The extent of the 2008/09 winter drought over western Nepal was first analyzed by the examination of the geographical distribution of precipitation anomalies. The difference in GPCC precipitation (November–February) between the decades of 2001–10 and 1991–2000 is illustrated in Fig. 1a. During the latter decade, a pronounced precipitation deficit is manifest over the western region of Nepal—centered in the Terai (plains) and stretching farther into the southern Himalayan foothills. The time series of winter precipitation (Fig. 1b; November–February), averaged over a 5° longitude × 2.5° latitude region centered at western Nepal (for the domain outlined in Fig. 1a), shows that a somewhat persistent downward trend has occurred since 1995. The precipitation trend is further illustrated by a 6-yr moving average (black line aligned to the end year). It appears that the 2008/09 drought is not just a single event; rather, it is embedded within three consecutive dry winters since 2007. Perhaps of more significance is the fact that the 2008/09 drought is part of a decade-long drying trend since 2000. Moreover, it is worth mentioning that of the five winter droughts defined by GPCC data (as monthly precipitation lower than 10 mm including 1966/67, 2005/06, 2007/08, 2008/09, and 2009/10), four have occurred after 2005.

Fig. 1.

(a) Winter precipitation differences between the two decades derived using GPCC (station based) data and winter precipitation evolution in western Nepal within the domain shown in (a) based on (b) GPCC, (c) GPCP (satellite gauge merged), and (d) OPI (satellite only). In (b)–(d), the black line indicates the 6-yr moving average; the orange bar indicates drought defined as precipitation less than 10 mm; and the red bar indicates the 2008/09 drought.

Fig. 1.

(a) Winter precipitation differences between the two decades derived using GPCC (station based) data and winter precipitation evolution in western Nepal within the domain shown in (a) based on (b) GPCC, (c) GPCP (satellite gauge merged), and (d) OPI (satellite only). In (b)–(d), the black line indicates the 6-yr moving average; the orange bar indicates drought defined as precipitation less than 10 mm; and the red bar indicates the 2008/09 drought.

Since the quality and quantity of station records that formed the gridded data in this region might be questionable (Ghosh et al. 2009), we also analyzed GPCP data that blend both satellite rainfall retrieval and gauge data. It was found that, as was the case for the rain gauge plot, a consistent downward trend in precipitation is indeed evident (Fig. 1c) and likewise indicates five winter droughts have taken place since 2000. A third verification involved the examination of OPI (i.e., one that is made only with a satellite observation based upon infrared band measurements). The winter OPI time series shown in Fig. 1d similarly confirms the striking but a remarkably steeper decline in precipitation in comparison to the GPCC and GPCP data. It is noteworthy that OLR (used for deriving the OPI) in mountainous regions like Nepal may be contaminated by signals of warming surface temperature and decreasing snow albedo. Nonetheless, the consistent variations and recent downtrends of these three independent precipitation observations (Figs. 1b–d) reinforce a situation on the ground of persistent drought conditions in western Nepal over the last decade.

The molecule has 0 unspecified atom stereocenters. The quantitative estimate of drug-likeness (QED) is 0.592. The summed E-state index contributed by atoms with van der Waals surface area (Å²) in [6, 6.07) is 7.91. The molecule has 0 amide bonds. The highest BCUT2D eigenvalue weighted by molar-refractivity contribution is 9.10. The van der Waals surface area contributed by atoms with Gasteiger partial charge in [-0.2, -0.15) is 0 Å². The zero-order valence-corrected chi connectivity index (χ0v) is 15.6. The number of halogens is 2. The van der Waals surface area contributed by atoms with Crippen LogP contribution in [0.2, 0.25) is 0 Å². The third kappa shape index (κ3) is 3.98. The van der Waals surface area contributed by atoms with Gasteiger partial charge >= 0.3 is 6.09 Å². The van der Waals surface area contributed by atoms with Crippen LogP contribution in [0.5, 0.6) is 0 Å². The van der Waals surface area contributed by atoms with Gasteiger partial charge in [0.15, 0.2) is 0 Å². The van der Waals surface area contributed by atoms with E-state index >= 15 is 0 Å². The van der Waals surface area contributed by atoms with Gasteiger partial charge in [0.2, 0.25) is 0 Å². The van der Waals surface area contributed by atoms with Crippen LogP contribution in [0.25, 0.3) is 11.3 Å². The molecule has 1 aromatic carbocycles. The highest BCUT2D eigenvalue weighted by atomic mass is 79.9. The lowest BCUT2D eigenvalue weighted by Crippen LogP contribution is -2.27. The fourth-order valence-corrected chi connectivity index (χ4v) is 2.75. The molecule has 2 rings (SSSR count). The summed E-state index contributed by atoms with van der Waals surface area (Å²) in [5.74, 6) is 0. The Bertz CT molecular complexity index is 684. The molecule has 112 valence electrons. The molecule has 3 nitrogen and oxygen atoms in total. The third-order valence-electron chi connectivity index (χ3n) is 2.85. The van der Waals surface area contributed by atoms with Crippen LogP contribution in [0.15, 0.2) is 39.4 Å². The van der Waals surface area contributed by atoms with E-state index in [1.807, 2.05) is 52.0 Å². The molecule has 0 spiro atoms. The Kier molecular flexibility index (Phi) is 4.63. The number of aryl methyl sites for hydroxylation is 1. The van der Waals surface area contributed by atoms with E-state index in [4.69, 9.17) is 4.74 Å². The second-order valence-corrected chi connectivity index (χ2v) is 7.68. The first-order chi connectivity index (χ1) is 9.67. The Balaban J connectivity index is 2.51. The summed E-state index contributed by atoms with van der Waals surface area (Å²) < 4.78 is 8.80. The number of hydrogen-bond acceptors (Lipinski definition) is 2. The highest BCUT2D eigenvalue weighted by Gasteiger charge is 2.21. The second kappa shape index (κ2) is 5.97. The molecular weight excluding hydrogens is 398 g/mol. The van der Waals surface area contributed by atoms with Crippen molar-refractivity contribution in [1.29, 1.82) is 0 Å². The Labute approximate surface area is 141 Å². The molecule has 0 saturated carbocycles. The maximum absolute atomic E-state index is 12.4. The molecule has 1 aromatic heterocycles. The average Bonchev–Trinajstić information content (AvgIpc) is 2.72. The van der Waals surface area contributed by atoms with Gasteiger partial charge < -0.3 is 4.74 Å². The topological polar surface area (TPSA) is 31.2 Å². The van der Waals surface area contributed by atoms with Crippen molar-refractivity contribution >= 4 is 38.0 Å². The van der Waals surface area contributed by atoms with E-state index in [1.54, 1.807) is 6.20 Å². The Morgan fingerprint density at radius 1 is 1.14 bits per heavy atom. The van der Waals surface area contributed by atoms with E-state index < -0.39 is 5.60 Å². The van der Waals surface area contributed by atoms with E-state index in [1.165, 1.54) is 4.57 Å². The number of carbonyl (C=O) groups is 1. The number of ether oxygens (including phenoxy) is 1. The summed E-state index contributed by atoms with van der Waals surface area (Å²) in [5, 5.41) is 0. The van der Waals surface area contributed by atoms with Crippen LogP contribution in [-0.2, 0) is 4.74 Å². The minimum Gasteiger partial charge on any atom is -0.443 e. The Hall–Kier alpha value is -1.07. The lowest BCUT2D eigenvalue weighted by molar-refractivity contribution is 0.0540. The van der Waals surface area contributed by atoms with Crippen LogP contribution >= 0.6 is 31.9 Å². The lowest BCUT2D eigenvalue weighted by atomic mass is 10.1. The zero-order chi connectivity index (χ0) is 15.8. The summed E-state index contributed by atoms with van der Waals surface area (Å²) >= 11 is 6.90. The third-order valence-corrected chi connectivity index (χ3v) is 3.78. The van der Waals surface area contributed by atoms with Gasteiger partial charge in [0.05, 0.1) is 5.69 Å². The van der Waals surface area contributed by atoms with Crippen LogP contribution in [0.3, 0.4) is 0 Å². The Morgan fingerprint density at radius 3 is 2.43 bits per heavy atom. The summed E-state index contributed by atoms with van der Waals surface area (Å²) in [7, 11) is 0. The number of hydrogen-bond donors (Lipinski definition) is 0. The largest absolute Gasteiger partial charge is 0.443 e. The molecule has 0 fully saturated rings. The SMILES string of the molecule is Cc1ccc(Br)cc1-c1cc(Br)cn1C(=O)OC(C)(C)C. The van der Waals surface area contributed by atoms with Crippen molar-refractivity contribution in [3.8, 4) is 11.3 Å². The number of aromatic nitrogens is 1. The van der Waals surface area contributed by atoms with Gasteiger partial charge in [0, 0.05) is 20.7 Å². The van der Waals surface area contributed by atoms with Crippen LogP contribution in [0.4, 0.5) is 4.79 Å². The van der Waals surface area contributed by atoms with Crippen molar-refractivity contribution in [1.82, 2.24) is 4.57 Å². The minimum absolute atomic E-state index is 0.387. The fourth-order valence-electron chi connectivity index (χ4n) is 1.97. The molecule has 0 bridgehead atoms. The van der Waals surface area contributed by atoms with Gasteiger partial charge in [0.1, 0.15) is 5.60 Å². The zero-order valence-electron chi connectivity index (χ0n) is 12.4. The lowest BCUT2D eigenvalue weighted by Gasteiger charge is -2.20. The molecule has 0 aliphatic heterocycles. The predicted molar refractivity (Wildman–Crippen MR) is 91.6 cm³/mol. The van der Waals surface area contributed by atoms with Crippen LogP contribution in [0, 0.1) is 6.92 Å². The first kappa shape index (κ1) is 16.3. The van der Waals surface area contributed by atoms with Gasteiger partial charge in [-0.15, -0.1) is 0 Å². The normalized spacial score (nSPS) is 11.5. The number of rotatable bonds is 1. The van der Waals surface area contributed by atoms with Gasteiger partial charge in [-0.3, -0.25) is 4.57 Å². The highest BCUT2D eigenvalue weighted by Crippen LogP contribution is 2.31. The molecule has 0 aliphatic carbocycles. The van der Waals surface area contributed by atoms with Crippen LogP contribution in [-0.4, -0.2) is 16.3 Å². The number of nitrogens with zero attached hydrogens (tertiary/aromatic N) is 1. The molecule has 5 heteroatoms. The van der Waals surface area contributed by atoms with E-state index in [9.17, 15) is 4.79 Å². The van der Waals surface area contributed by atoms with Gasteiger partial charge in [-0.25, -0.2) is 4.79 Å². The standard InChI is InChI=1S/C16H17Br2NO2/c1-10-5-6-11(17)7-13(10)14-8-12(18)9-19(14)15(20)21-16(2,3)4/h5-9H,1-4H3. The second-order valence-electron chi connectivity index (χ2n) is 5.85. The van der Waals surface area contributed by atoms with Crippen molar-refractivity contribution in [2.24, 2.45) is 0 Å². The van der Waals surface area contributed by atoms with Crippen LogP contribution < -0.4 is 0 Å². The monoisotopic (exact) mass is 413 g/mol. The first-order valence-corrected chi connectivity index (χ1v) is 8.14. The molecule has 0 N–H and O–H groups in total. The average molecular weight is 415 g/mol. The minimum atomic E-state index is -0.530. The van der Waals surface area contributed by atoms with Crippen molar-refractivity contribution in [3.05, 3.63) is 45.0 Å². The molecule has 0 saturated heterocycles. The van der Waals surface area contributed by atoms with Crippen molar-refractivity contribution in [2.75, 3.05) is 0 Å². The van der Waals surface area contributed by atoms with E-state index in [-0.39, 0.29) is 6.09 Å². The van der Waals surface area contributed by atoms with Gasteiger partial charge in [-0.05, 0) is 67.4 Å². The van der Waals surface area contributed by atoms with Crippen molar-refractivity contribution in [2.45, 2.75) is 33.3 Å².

b. Groundwater declines

Rodell et al. (2009) related the liquid water equivalent thickness (LWET) observed by GRACE with the terrestrial water storage (TWS) in northwestern India and found a steep decline in the region's groundwater from 2002 to 2008 (equivalent to a net loss of 109 km3 of water). In line with Rodell et al. (2009)'s GRACE analysis, we extended the regional coverage to include western Nepal. The GRACE-derived result in LWET shows a widespread decline in the Indo-Gangetic Plain and Nepal (see Fig. 2a inset that portrays the spatial distribution of the linear trend); this analysis indicates a marked reduction in groundwater storage over the past decade. Rodell et al. (2009) attributed the loss of groundwater over northern India to unsustainable water consumption for irrigation and other anthropogenic purposes. However, in western Nepal where winter precipitation has decreased substantively in recent years, a groundwater decline as severe as that shown in Fig. 2a from 2005 onward would suggest that water recharge through monsoon precipitation is becoming inadequate to compensate for accelerated discharge/withdrawal during the dry season.